Category Archives: ePortfolios

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Google Apps

Facilitating group interaction in Google Apps

Google AppsOur pilot roll-out of Google Apps is going well.  To date we’ve invited 12,000 students and nearly 2,000 of them have signed up.  At the moment it’s up to students what they do with the tools and we’re staying out.  The possible uses for formal learning though are intriguing and I just had a chat with Rhodri Thomas about the next steps.

We’re looking at replicating our tutor group structure within Google apps.  That would have two initial benefits:

  1. You could email those in your group more easily
  2. You could share documents with them easily too

It also might make you feel some affinity with those in your group I suppose and be more likely to share things.  Some students of course might not want to be emailed by members of their group or to have documents shared with them so we’ll need to think about that.

Sharing documents with the wider world outside the University is also likely to be of interest.  Currently we’ve locked down the ability for users to share documents outside the domain but there will soon be pressure to open this up.  You might have a collaborative project with people elsewhere or wish to share eportfolio content with a future employer.  There are also third party applications such as DocsToGo which apparently won’t work unless this option is switched on.

Our exploration of the use of Google Apps as an eportfolio system continues.  Eportfolios sometimes need to be assessed, and one of our key requirements will be to ensure that any content that is submitted for assessment is preserved in that state.  Another option would be to export it into our assessment handling (eTMA) system however the alterations to formatting when transferring out of Google Docs and into Word may mean it’s better to keep the documents in Google and invite the tutors to go there instead.

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Is the eportfolio system the key part of a VLE?

Category : ePortfolios , Moodle

MyStuff logo

MyStuff – the OU’s eportfolio system we’ve built as a plug-in for Moodle – is now being used with several courses, and many more course teams are looking at how to make best use of it. I discussed issues of ownership in a previous posting. But what about some of the other design principles behind this system pioneered by Rachel Hawkins and Thanh Le?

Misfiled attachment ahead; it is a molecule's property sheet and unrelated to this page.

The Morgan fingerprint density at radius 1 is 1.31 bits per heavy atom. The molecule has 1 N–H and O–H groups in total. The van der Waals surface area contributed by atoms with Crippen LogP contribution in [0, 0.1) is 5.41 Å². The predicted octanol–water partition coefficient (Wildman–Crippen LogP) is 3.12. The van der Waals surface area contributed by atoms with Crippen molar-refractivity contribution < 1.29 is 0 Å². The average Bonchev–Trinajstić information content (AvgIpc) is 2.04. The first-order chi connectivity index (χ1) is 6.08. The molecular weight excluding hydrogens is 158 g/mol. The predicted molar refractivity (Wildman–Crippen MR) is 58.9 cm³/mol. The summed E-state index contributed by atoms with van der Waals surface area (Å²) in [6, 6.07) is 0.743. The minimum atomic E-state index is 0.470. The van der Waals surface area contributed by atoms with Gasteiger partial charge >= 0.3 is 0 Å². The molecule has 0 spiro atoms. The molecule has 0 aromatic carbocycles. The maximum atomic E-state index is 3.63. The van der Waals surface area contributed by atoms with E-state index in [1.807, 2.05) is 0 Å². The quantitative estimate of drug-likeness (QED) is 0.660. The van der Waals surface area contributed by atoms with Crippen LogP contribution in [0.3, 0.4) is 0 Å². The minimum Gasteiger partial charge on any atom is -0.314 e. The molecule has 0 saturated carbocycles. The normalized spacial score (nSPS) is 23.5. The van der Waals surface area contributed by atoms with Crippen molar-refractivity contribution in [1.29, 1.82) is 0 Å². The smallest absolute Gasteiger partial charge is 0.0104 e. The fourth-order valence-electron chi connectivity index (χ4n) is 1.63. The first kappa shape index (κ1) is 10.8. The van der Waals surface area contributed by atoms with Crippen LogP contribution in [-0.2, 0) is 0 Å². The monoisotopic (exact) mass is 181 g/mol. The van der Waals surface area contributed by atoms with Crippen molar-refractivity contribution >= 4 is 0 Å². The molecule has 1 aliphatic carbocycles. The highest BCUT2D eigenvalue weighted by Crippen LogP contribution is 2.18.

MyStuff storageIt’s fundamentally an online personal content management system. You own your workspace and the content in it and can choose to share bits of it with others. All users are given the same amount of storage space. Some will not use it at all while others will no doubt fill it up very quickly. We’re keeping the limit under review.

MyStuff uploaded fileWhen you upload a document (word file, image, sound file or anything else) to MyStuff you can tag it with whatever keywords you like. It doesn’t go into a hierarchical folder structure. You retrieve documents later by searching for those tagged with particular keywords.

Most of us are very used to storing things on our PCs in a hierarchical folder structure and it is a pain sometimes to drill down to the right folder or to remember where you’ve put a document in the first place. Also sometimes you want to put it in two places, which you could achieve by creating aliases but who bothers with that? It would be good to try the tagging system on my PC itself for a while to see which is better.

MyStuff tag cloudYou can access documents by tag, by file type or by the week or month in which you uploaded them. You also get a view of recently uploaded documents. The tags are presented in a “tag cloud” which emphasises the most heavily used tags.

Another key feature to mention is that of compilations. These allow you to group and organise items of content into for example a PDF document or a zip file containing a series of linked web pages. You’d generally do this in order to present the content to someone else, perhaps for assessment purposes.